Talk About What You Know

I have a question for you. How do you preach on gender dysphoria?

If you don’t know what gender dysphoria is, then your answer is, "I don’t know," but maybe you're dealing with some pretty big, complex issues in our world right now like race or politics. I'm writing this about a month before the 2016 presidential election, so if you're reading this after the election, I'm assuming that it turned out okay and the world didn’t fall apart!

Expert Witnesses

How do we speak well as preachers on subjects that are not in our wheelhouse? These are important subjects, but they're complicated, and require a level of knowledge and expertise in order to be helpful. 

I remember a story in the life of our church where I'm preaching - I can't even remember the text; I can't remember the exact point I was making, but I was making some medical illustration - and I didn't know what I was talking about. It was stuff that I probably Googled or looked up on Wikipedia or something like that.

Now one thing you should know is that we have a nursing school in Athens, and we have nurses and nursing students in our church. So I'm rattling on with all of my knowledge gleaned from Wikipedia and I can distinctly remember two of our nurses sitting in different parts of the crowd, both shaking their heads, "No. No, what you're saying is not true."

Sound familiar?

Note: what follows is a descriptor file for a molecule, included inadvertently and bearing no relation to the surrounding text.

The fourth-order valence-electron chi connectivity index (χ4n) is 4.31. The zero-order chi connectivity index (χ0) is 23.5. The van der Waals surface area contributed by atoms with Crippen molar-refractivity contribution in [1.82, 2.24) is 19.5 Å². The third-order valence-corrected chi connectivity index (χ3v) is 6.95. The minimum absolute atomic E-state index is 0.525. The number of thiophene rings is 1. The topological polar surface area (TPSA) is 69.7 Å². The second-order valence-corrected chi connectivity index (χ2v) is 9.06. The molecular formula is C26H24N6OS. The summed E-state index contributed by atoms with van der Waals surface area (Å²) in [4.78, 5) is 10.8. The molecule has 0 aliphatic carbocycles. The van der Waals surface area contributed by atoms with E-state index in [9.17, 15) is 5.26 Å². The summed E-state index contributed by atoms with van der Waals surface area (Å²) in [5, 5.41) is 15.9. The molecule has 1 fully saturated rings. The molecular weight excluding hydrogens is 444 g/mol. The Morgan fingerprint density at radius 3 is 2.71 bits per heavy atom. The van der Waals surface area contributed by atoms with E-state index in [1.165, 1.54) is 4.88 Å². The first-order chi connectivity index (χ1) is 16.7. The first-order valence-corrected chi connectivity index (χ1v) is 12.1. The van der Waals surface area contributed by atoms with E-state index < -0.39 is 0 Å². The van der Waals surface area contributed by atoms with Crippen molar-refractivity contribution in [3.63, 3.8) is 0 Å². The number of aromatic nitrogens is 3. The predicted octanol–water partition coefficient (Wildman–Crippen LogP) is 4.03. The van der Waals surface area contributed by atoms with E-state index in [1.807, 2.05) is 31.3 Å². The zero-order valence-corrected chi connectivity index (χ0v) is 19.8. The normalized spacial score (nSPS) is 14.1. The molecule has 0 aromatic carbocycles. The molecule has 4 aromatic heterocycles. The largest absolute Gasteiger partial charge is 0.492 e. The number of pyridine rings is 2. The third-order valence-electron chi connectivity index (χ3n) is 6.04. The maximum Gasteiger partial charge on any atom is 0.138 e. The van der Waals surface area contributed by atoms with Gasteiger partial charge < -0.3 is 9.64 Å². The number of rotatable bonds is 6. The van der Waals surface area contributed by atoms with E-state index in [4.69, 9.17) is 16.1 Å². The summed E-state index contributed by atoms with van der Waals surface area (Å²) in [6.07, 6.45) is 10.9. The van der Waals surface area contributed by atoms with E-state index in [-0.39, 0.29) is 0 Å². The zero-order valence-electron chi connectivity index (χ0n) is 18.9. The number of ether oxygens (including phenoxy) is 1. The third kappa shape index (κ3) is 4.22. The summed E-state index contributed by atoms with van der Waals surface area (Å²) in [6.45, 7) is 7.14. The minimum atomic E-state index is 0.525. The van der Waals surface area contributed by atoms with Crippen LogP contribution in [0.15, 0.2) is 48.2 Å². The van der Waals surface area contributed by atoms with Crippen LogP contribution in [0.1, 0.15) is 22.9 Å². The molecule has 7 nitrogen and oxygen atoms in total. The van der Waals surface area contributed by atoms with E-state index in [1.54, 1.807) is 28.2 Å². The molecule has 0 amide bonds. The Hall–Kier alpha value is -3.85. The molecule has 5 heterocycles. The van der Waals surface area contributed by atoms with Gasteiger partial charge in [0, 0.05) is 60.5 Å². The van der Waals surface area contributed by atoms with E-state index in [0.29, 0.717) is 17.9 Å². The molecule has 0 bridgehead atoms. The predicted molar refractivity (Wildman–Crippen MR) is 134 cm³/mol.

You Don't Have To Be The Expert

Please only talk about what you know. 

Years ago, the minister in most communities was more educated and better read than practically anyone else. They were the experts on most subjects. When people had questions, they had answers. 

They were helpful because they knew what they were talking about. 

In the world we live in now, it's impossible for a church leader to have great answers on every question that we face in our churches and our cities. And because we want to help people, we feel the pressure to address real questions that confuse, perplex and frustrate our people.

But far too many church leaders end up talking about stuff they don't know. 

So what do we do?

  1. Learn from the experts. There are people in your church who know more than you do. When you're dealing with complex issues such as race, politics or sexuality, find those people who know more than you and learn from them. Let their expertise inform you so you can address those issues with better understanding and greater authority.

  2. Let the experts teach. What if you didn't have to be the mouthpiece for your church on racial injustice, addiction, or adoption. It's possible that you have people in your church who can open up a Bible, teach expositionally and exegetically, and be able to illustrate and help people apply what the Scriptures teach in an area that you simply aren't well-versed in. Or - and this might be the best starting point - is to take 5-10 minutes during a message to interview one person or a panel of people who can speak into that particular subject. 

Do The Next Right Thing

Look at your preaching schedule for the next 2-3 months. Is there a subject that you need to address that you're uncomfortable talking about because you don't know enough to be helpful?

Is there someone in your church or city who knows that subject well? Buy them lunch or coffee and ask questions. Get permission to use what they share with you. Make sure they have an opportunity to see how you're going to present that information before you deliver it in a sermon.

Depending on your theology and philosophy of preaching, consider asking that person to help you by sharing their information during the sermon. That can happen in a live or pre-recorded interview and if you have multiple people who could speak into the issue, consider taking a few minutes for a panel discussion. 

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